Painting With Shotguns L
Your Contributions To Der Wendighaus v2.0 Are Appreciated
We need a new mower, for one. Push mower. Preferably rear wheel drive, as we’re on an incline. Looking at either the Husqvarna or the Toro, but am willing to listen to other recommendations?
Also: leaf blower. Yeah, we now live in the woods. Woods are made of trees, and trees — as it turns out — are made of leaves. And leaves fall. They’re already falling. Summer is on its last legs, apparently, even though it’s only August, and leaves are starting to come down. This is just an appetizer, an amuse-bouche, and already we’re inundated. So! I need a leaf blower. Probably a serious one. Help?
In other home news, things continue to be pretty dang awesome. Turns out, we have to watch out for deer even when driving in our own driveway: the other night, two fawns crossed right in front of us. Saw the Doe-Mom over in the woods waiting for them. This must be the same family we saw crossing the yard when we looked at the house a while back before we had purchased.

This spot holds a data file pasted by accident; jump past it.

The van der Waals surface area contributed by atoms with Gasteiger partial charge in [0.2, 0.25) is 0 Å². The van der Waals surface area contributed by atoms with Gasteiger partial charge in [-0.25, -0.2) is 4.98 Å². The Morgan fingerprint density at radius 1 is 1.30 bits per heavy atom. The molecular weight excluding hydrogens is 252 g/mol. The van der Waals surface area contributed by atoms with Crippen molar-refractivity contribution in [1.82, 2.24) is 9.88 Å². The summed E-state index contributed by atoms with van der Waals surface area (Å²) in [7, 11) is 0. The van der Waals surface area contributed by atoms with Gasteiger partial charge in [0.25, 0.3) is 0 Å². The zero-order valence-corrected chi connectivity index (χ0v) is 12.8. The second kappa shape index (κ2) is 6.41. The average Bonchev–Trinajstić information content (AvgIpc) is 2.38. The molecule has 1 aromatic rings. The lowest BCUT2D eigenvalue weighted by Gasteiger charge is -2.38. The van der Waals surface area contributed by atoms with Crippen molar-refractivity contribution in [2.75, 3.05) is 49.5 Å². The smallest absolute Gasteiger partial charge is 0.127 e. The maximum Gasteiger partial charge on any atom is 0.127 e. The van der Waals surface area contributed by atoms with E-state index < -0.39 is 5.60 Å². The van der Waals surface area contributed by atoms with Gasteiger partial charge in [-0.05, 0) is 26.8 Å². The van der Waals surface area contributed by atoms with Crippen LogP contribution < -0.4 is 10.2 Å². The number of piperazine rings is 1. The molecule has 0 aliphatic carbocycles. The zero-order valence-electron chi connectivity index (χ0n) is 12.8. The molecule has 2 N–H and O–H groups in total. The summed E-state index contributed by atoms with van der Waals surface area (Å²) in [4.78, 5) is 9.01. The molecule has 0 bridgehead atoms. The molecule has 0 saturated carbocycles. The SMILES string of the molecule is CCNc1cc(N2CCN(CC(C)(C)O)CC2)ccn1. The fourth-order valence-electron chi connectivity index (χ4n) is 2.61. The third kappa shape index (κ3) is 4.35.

Found a treestand out in the woods yesterday, too. And, then, not far from the stand I found a dead deer. By which I mean, bleached, picked bones. It was funny, actually: the deer skull (a buck, a five-pointer) sat right next to a golf ball. As if it was the golf ball that killed him. “Fore!” Whack. Brain contusion. Deer hunting for yuppies. “Honey, that’s an eight-pointer out there. Give me the nine iron.”
(For the record, I don’t hunt deer. Won’t. Can’t. We raised them as pets, with two of them raised in the house before going to pasture, and for me hunting deer is like hunting dogs. Now, birds…)